1 Woodward v. Thacher, 21 Vt. 580; Buffington v. Quantin, 17 Penn. St. 310.
2 Street v. Blay, 2 B. & Ad. 456; Story on Agency. If a vendee' on credit leave the goods in the possession of the vendor, who sells them wrongfully, the vendee may recover in trover against the vendor the loss sustained by him by not having the goods delivered at the agreed price, but not the value of the goods, not having paid for them. Chinery v. Viall, 5 H. & N. 288.
3 Greene v. Bateman, 2 Wood. & Min. 359.
4 Crooks v. Moore, 1 Sandf. 297. 5 Ibid.
6 Clark v. Baker, 5 Met. 452.
§ 1096. Another species of sale is a conditional sale, where there is a contract of "sale or return," as it is called, wherein the goods pass to the purchaser with an option in him to return them within a reasonable time; and if he fails to exercise that option in a reasonable time, the sale becomes absolute, and the price of the goods may be recovered in an action for goods sold and delivered.4
§ 1097. But where the sale is absolute, and there is no subsequent agreement or consent of the vendor to take back the article, the vendee cannot bring the action for money had and received, but is put to his action on the agreement or warranty, unless it be proved that the vendor knew of the unsoundness or inferiority of the article, and that the vendee offered to return it within reasonable time.1 Before an action for a breach of warranty, therefore, the vendee need not return or offer to return the goods, although the vendor had engaged that the property might be returned, if it did not fulfil the contract;2 or give notice that they do not comply with the warranty;3 although, if such notice were not given, it might afford a strong presumption that the goods had not the defect complained of at the time of the sale.4 Where no notice is given, the measure of damages will be the difference between the price given and the actual value at the time of the sale. But where notice is given, storage may be charged, and expenses of keeping after notice,5 for such a period of time as would reasonably be required to sell to advantage.6 Moreover, if the property in a specific chattel has passed to the vendee, and the price has been paid, and the article accepted and received into possession, he has no right to return it upon breach of warranty, and revest the property in the vendor, without his consent, but must sue upon the warranty,7 unless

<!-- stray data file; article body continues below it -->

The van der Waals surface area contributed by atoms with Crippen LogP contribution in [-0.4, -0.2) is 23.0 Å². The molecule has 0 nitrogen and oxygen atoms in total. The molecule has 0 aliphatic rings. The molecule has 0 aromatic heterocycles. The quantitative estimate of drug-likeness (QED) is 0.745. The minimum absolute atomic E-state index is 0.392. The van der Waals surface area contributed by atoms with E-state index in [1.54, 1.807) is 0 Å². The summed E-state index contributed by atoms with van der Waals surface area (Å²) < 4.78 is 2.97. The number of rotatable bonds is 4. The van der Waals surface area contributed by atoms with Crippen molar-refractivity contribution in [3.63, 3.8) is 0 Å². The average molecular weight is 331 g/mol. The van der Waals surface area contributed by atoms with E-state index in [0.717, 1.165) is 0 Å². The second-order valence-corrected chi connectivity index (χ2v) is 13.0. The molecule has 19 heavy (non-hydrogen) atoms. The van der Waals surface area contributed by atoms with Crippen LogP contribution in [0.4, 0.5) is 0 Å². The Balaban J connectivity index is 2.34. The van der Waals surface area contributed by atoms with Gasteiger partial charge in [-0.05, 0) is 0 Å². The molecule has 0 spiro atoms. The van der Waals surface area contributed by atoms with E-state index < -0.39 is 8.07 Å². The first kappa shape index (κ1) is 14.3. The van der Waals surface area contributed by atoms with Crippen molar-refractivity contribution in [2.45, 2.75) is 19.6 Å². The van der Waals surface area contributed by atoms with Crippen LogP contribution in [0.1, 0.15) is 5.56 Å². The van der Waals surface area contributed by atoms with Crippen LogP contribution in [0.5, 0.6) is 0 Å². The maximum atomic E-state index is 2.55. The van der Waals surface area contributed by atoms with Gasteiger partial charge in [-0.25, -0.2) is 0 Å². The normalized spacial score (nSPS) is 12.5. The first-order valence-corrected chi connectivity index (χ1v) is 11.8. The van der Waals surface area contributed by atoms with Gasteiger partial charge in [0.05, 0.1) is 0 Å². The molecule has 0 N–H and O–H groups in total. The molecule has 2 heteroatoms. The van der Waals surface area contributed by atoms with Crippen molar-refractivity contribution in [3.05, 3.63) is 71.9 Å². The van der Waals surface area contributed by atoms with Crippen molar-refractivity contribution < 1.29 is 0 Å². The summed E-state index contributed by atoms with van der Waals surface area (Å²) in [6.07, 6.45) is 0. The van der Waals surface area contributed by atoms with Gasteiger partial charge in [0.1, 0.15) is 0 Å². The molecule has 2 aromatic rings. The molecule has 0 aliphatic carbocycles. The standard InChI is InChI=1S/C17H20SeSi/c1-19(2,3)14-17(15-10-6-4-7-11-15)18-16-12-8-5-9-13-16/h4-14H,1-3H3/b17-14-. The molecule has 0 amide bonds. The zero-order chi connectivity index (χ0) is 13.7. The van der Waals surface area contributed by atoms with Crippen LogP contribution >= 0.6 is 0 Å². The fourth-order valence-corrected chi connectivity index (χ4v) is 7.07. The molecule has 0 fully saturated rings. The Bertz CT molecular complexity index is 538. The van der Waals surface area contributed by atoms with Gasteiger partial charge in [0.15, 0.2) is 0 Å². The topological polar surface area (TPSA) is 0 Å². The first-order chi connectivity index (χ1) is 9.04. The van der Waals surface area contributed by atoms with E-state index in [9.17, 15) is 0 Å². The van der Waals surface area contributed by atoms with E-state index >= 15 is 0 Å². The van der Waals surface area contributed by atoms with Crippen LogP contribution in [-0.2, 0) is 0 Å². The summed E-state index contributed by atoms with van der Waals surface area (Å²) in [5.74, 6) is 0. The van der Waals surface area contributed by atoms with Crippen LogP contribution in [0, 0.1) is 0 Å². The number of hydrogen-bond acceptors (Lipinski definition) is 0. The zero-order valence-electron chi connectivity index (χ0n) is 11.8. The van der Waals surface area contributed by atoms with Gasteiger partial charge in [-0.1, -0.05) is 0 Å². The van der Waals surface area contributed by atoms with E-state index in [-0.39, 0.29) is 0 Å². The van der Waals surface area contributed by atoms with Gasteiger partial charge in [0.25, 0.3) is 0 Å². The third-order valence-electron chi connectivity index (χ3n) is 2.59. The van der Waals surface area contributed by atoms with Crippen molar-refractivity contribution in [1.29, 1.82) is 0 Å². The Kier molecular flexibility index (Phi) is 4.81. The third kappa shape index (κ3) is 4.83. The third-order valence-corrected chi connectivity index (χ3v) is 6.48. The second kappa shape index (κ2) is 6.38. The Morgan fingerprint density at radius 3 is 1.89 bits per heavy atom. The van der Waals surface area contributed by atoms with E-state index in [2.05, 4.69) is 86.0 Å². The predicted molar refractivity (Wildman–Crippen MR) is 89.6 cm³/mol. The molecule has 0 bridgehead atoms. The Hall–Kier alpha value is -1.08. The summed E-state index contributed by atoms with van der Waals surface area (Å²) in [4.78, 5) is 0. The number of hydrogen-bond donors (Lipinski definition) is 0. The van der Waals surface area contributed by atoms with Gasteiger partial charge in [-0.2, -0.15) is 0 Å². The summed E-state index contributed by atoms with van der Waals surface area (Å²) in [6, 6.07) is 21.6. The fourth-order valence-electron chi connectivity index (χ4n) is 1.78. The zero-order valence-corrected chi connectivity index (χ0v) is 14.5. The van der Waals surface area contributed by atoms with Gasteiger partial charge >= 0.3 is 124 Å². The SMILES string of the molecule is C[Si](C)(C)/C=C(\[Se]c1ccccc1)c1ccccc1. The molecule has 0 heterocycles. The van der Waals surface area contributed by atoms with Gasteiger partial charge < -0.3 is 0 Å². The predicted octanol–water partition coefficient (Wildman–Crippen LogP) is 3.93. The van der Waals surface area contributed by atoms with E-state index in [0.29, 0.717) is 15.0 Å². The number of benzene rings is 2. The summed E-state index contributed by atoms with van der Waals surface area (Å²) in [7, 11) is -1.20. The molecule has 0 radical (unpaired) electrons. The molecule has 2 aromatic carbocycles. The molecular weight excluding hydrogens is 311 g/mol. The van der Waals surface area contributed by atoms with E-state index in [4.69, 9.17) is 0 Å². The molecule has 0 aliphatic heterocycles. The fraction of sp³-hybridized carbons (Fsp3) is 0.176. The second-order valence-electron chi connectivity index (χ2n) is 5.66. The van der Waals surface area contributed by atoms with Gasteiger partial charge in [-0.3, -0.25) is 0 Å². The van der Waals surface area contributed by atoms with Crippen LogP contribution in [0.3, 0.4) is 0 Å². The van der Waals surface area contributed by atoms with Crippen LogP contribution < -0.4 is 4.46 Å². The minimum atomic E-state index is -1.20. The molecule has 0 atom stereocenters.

1 If a contract has been made between A. & B. for an exchange of horses, and A. has given his note for the difference agreed upon, and afterwards, being dissatisfied with the bargain, has returned to B. the horse which he received, taking another on trial until B. could " procure him a good one," which B. agrees but fails to do; the original contract is not rescinded, and A. is not entitled to recover of B. the value of the horse originally delivered to him, but is liable to pay to B. the amount of his note. O'Donnell v. Allen, 6 Allen, 106 (1863).
2 Towers v. Barrett, 1 T. R. 136; Thornton v. Wynn, 12 Wheat. 192; Coolidge v. Brigham, 1 Met. 550; Clark v. Baker, 5 Met. 452.